Has life on Earth become more diverse due to the decline of the magnetic field?

About the episode

There have been several waves in our planet’s history in which life on Earth suddenly became more complex and diverse. But researchers don’t yet know as much as they would like exactly why this is.

In many cases, it may be a combination of several factors. But for a specific period of time, between 591 and 565 million years ago, researchers believe that may have been largely due to a decline in the strength of Earth’s magnetic field.

Scientists say that this decrease in the magnetic field coincided with an increase in oxygen in the atmosphere and oceans. The latter may have led to the emergence of more complex organisms during that period.

They discovered this by studying minerals in the Earth’s crust, taken from a 591-million-year-old rock formation in Brazil. The crystals they studied contained very small magnetic minerals, and from this we can see even now how strong the magnetic field was millions of years ago.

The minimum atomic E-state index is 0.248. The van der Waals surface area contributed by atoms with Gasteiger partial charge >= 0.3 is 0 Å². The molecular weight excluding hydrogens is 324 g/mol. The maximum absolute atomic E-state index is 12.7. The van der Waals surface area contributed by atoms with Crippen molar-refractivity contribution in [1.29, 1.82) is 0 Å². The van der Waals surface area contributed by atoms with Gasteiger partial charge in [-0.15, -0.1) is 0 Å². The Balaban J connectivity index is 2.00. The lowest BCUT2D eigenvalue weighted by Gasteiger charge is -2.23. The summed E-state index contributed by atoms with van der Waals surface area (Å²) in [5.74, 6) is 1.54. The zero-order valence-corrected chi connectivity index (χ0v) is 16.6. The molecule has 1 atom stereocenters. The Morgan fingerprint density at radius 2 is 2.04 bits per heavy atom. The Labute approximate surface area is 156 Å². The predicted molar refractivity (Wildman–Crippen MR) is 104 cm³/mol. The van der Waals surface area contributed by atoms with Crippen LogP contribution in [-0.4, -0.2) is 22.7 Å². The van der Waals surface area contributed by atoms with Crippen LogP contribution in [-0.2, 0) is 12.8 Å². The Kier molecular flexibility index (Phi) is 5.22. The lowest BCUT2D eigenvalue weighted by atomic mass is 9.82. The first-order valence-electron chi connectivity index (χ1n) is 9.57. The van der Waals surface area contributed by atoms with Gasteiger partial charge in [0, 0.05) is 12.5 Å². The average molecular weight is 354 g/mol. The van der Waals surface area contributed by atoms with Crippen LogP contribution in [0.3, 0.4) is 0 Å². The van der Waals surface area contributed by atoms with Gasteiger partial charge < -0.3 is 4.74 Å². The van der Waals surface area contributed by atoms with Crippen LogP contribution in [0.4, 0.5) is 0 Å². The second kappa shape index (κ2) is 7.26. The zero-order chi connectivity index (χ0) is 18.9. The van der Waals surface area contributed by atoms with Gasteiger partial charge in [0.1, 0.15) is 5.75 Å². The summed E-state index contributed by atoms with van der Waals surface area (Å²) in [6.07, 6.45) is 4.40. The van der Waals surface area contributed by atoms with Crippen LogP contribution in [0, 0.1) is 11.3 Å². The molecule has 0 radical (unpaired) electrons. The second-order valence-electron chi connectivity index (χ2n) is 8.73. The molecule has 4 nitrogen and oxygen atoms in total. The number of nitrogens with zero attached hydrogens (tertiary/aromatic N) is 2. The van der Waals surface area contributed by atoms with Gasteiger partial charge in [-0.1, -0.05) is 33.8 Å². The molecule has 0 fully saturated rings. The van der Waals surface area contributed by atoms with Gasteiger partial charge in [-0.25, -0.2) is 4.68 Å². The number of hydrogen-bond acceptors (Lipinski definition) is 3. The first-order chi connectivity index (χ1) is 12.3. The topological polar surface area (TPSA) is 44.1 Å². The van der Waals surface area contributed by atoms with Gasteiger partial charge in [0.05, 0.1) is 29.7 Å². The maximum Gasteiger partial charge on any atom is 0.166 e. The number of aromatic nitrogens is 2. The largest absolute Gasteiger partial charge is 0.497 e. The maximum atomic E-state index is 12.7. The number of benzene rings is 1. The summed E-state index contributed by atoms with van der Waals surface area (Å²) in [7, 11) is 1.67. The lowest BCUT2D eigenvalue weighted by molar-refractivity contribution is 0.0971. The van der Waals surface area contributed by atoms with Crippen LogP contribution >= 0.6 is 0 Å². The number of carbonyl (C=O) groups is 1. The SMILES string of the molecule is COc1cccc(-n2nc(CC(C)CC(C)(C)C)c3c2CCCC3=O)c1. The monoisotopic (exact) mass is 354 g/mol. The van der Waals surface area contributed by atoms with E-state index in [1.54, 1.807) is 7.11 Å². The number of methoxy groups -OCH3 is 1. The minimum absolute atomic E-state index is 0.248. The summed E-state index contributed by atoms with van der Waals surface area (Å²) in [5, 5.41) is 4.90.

The minerals showed that 591 million years ago, the magnetic field was about 30 times less strong than today’s magnetic field and the magnetic field that had been around for a few thousand years.

This weakening must have continued for about 26 million years. Exactly the period when the amount of oxygen increased significantly.

What the researchers think happened: The weaker magnetic field allowed more hydrogen to escape from the atmosphere, leading to higher oxygen levels. This is eventually possible for many of the most complex plant and animal species.

Read more about the research here: Evolution: A weak magnetic field may have supported the diversity of life on Earth

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Megan Vasquez

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